LEESBURG, Ga. — In 1982, Vince Grace was a first-grader at Martin Luther King Elementary School in Albany, and he was in love with his first-grade teacher, a rookie named Laurie Turner.
"She was very, very pretty," Grace, now an assistant principal at Kinchafoonee Primary here, recalled. "She was fresh out of college, and all the boys loved her."
Fast-forward 30 years, and Laurie Turner is now Laurie Whatley, and she is still a first-grade teacher, now as a long-term substitute at Kinchafoonee.
The major difference now is that the little boy, the one in whom Whatley saw so much potential three decades earlier, is one of her bosses.
"He was a tiny 6-year-old, a great, sweet little boy," Whatley said. "On the whole, all the students were very well-behaved. But he stood out to me because he was very smart and never caused any trouble."
Grace then laughed and said, "That's because my mama (Collis) didn't play around. If she ever got a call from a teacher about me, it was always my fault. There were no excuses, no negotiations."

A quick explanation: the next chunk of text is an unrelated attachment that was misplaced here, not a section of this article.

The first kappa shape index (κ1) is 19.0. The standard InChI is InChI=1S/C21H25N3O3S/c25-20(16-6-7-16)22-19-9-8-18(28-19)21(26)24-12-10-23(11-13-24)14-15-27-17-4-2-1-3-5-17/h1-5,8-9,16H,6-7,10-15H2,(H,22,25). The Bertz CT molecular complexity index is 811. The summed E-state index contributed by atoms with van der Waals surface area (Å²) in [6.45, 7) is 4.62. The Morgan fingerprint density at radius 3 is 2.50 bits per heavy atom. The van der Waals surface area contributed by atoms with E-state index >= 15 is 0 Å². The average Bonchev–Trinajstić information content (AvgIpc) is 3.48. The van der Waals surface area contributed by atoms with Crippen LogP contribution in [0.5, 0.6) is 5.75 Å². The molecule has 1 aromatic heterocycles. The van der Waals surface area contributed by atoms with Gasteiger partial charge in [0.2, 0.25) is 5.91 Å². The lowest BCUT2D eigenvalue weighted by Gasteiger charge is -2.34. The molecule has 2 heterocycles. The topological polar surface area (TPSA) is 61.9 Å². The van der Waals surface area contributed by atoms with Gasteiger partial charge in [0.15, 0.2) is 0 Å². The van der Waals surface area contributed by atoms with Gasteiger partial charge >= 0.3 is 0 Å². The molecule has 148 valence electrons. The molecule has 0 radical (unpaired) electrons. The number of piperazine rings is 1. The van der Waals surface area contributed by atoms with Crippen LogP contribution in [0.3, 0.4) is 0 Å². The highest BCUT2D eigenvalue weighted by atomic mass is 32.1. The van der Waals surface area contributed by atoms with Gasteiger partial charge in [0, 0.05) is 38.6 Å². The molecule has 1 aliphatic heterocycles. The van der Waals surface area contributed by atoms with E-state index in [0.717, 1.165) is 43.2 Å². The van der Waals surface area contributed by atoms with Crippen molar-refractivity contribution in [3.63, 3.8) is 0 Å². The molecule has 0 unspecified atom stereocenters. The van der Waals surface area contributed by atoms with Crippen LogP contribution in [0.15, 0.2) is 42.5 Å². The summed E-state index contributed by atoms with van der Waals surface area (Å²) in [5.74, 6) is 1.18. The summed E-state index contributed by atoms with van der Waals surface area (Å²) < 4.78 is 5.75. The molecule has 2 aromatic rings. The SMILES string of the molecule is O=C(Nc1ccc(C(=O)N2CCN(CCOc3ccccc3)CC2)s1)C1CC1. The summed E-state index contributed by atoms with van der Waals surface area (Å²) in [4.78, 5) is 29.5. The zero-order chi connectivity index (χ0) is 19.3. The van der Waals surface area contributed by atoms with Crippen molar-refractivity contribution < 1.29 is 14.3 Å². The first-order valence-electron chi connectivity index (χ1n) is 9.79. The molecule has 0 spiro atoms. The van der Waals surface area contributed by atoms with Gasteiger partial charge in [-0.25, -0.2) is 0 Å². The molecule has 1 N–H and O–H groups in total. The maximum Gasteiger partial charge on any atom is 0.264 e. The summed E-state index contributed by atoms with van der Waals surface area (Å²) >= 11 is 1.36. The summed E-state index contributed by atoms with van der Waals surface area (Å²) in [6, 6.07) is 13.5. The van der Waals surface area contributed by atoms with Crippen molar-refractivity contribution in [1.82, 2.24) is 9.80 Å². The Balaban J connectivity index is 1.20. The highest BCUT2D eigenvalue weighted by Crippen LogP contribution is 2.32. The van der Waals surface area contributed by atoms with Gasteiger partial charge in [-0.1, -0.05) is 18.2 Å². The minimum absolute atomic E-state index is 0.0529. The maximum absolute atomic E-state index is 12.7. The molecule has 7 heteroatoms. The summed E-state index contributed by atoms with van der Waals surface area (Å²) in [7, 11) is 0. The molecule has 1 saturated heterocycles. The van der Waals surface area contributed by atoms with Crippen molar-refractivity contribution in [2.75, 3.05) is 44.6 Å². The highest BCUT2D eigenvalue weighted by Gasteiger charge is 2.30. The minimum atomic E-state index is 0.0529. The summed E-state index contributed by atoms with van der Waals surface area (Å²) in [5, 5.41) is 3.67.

As the years passed, the two old friends both worked in the Dougherty and Lee County school systems, but this is the first time they have ever worked in the same building.
"I never doubted Vince would be successful in whatever career he chose," Whatley said. "What's funny is he used to call me 'ma'am' and now I call him. 'sir.'"
Grace credits all his teachers — and his mother and grandmother — with helping him get where he is today.
"I come from the projects, but that doesn't mean I didn't have values and goals," he said. "I'd like to be a role model to kids, just like Laurie was to me. The important thing to know is that it doesn't matter where you're from, it's where you are going."
Even if it takes 30 years to get there.